TV's next Downton Abbey will be - not what you think, says Griselda Heppel

A recent newspaper headline caught my eye: ‘TV’s next Downton will be the American novel that inspired it.’ (The Times, 14th May 2020.)

Any guesses? 

Highclere Castle (aka Downton Abbey)
Intrigued, I read on to discover the novel in question is The Custom of the Country by one of my favourite authors, Edith Wharton. 

Now, this is a great book, but I would never in a million years have related its theme of unscrupulous social climbing to the golden atmosphere of benign overlordship that suffuses Downton Abbey. (Which isn’t meant as a criticism of Downton Abbey – I’ve basked in the cosy escapism provided by all 6 series.) Here, in all the plotlines featuring good or bad behaviour, whether among the upper or the servant classes, I can’t remember a single one in which a ruthless, ambitious, hard as nails nobody sets out to topple the ancient social order and succeeds. There are a couple of devious valets, one Irish nationalist chauffeur, some brave leftwing newspaper hacks and lots of scullery maids striving to better themselves, but not one of these ousts the kindly Lord Grantham from his place at the top of the hierarchy, nor would they wish to.

By contrast, Edith Wharton’s heroine, the gloriously named Undine Spragg, uses her beauty to carve her way to the top of American society, trashing ‘old’ aristocracy in New York and Europe alike, unfazed by the real human suffering she leaves in her wake. This is so opposite to the atmosphere and values of Downton Abbey that it’s hard to see how the one could arise from the other; yet here is Julian Fellowes speaking in 2013:

‘Undine has no values except ambition, greed and desire, and yet through the miracle of Wharton’s writing, you are on her side…. I want Downton to be a warm show and I hope I am kind to them in their weakness… I do feel it is a lesson I have learnt directly from the writing of Edith Wharton.’

This is splendid of Fellowes and also fascinating. Wharton’s writing is indeed miraculous, but I’m not sure it puts you on Undine’s side, any more than reading Vanity Fair makes you root unequivocally for the heartless Becky Sharp. Undine and Becky are both antiheroines, brilliantly drawn, sent by their creators as missiles to wreak havoc on traditional society, destroying good and bad aspects of it alike without a care in the world. Fellowes’s characters, on the other hand, have their faults; but Downton Abbey’s great appeal lies in the unstated assurance of all romantic fiction, that everything will work out all right. The characters we get to know and love will all end up happy and fulfilled and – this is the crucial bit – will deserve to.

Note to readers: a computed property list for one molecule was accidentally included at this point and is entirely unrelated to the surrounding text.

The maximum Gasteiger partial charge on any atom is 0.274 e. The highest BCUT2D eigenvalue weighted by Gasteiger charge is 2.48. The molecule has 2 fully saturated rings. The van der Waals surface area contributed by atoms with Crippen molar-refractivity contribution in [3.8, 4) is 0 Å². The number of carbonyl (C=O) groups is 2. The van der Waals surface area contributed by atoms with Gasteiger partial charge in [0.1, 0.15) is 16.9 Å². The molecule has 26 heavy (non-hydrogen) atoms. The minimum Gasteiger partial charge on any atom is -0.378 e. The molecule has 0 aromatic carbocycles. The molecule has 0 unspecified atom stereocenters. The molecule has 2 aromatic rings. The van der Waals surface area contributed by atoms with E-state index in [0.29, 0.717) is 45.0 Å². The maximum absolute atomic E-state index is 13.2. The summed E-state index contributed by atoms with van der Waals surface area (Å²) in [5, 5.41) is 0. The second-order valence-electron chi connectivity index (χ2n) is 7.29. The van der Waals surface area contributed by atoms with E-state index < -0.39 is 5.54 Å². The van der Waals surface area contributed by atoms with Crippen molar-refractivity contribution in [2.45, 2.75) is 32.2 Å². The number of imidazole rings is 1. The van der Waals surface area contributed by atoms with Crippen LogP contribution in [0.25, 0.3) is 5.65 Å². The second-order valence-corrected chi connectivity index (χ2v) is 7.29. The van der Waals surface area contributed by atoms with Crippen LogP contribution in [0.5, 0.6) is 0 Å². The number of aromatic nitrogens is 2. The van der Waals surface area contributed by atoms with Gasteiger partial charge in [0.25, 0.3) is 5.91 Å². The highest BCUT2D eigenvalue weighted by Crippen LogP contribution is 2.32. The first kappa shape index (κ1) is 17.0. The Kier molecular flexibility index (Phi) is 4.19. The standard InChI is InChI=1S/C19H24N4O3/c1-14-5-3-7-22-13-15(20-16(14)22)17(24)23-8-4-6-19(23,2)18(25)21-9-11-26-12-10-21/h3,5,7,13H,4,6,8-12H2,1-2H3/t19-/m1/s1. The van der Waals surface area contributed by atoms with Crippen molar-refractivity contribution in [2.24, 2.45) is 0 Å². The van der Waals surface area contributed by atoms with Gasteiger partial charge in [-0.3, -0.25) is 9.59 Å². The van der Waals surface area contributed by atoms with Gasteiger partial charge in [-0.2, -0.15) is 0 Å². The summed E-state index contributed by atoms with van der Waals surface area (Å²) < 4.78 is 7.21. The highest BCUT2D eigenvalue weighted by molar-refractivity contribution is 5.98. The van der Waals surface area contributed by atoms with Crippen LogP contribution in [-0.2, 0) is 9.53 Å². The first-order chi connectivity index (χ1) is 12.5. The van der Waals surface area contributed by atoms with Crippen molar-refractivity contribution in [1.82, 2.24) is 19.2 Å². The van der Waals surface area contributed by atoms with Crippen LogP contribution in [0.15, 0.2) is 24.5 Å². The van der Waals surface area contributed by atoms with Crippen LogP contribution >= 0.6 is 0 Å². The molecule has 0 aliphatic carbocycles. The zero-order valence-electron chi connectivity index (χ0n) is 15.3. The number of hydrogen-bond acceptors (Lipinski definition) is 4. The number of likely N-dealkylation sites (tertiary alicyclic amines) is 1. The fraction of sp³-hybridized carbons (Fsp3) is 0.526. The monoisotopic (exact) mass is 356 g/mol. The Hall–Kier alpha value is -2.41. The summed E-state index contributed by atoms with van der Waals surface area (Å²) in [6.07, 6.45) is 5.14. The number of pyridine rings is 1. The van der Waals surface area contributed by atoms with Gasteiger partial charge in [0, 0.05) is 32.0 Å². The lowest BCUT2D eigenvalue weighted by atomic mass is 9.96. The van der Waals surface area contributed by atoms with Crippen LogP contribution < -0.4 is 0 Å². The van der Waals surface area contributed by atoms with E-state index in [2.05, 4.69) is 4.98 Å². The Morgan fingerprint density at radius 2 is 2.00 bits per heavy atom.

Since The Custom of the Country is no more a romance than Vanity Fair, I’m not sure Fellowes’s endorsement will help Sofia Coppola in her task of adapting it for television. Audiences expecting a similar feelgood story to Downton Abbey will be disappointed. Several previous attempts in the last 30 years to turn the book into film have foundered and I can’t help wondering if this is to do with the difficulty of catering to this kind of audience expectation.

Beautiful, scheming, ice-cold survivor Undine Spragg will be a fabulous role to play and if Coppola’s screenplay stays faithful to the spirit of Edith Wharton, this could be a terrific film. Yet I fear she may feel pressurised to go down the same road as every adaptor of Thackeray’s masterpiece has done, and ultimately ‘redeem’ Undine, just as Becky Sharp is always ‘redeemed’ at the end of films of Vanity Fair.

We shall see. I hope not. But I’m not holding my breath.


Sandra Horn said…
Fascinating, Griselda! I thought I'd read all of Wharton, so thank you for drawing my attention to one I hadn't come across. I hope the adaptation doesn't turn out to be too sugar-coated. Julian Fellowes doesn't seem to do dark.
James Franklin said…
I'm a professional writer and I already published 8 books. I always choose self-publishing to publish my books. Because I don't want to lose the right and royalties of my books.
Shivendra Yadav said…
Great Content, Superhigh-quality and keep it up :)
Griselda Heppel said…
Thank you Sandra! Great that you're another Wharton fan. I think I've read all of her books - and if I haven't, I'm not sure I can bear the sadness anymore. I found it hard enough when young. She is still for me one of the greatest writers of all time and the way she depicts the pain and lost opportunities in people's lives is so extraordinary it makes agonising reading.

It'll be interesting to see what Sofia Coppola makes of The Custom of the Country (there's no way Fellowes could adapt it without engineering a happy ending all round!)
Rituparna Roy said…
Hi Griselda!

How are doing? Hope your mother is ok?

Re your post: I have not read 'The Custom of the Country', hence can't anticipate the possible kinds of adaptations it might have. But I've both read Thackeray's 'Vanity Fair' & seen Mira Nair's adaptation of it many years ago. Of what I remember of that film is this - it was an interesting adaptation, but the satire of the novel was missing in the film. I think that is almost always the case when you are translating from the narrative to the dramatic. However, Reese Witherspoon's Becky was spunky enough to hold my attention throughout the film.

I think there is a web-series of 'Vanity Fair' streaming somewhere now...

Hope Sofia Coppola doesn't disappoint you with the adaptation of your favourite book!

Griselda Heppel said…
Thank you Rituparna, my mother is fine. Getting v tired of the lockdown but she's not alone in that! Glad you enjoyed my post. Yes, film and TV adaptations of Vanity Fair just don't seem able to convey the brilliance of the satire. Let's see how Coppola gets on.

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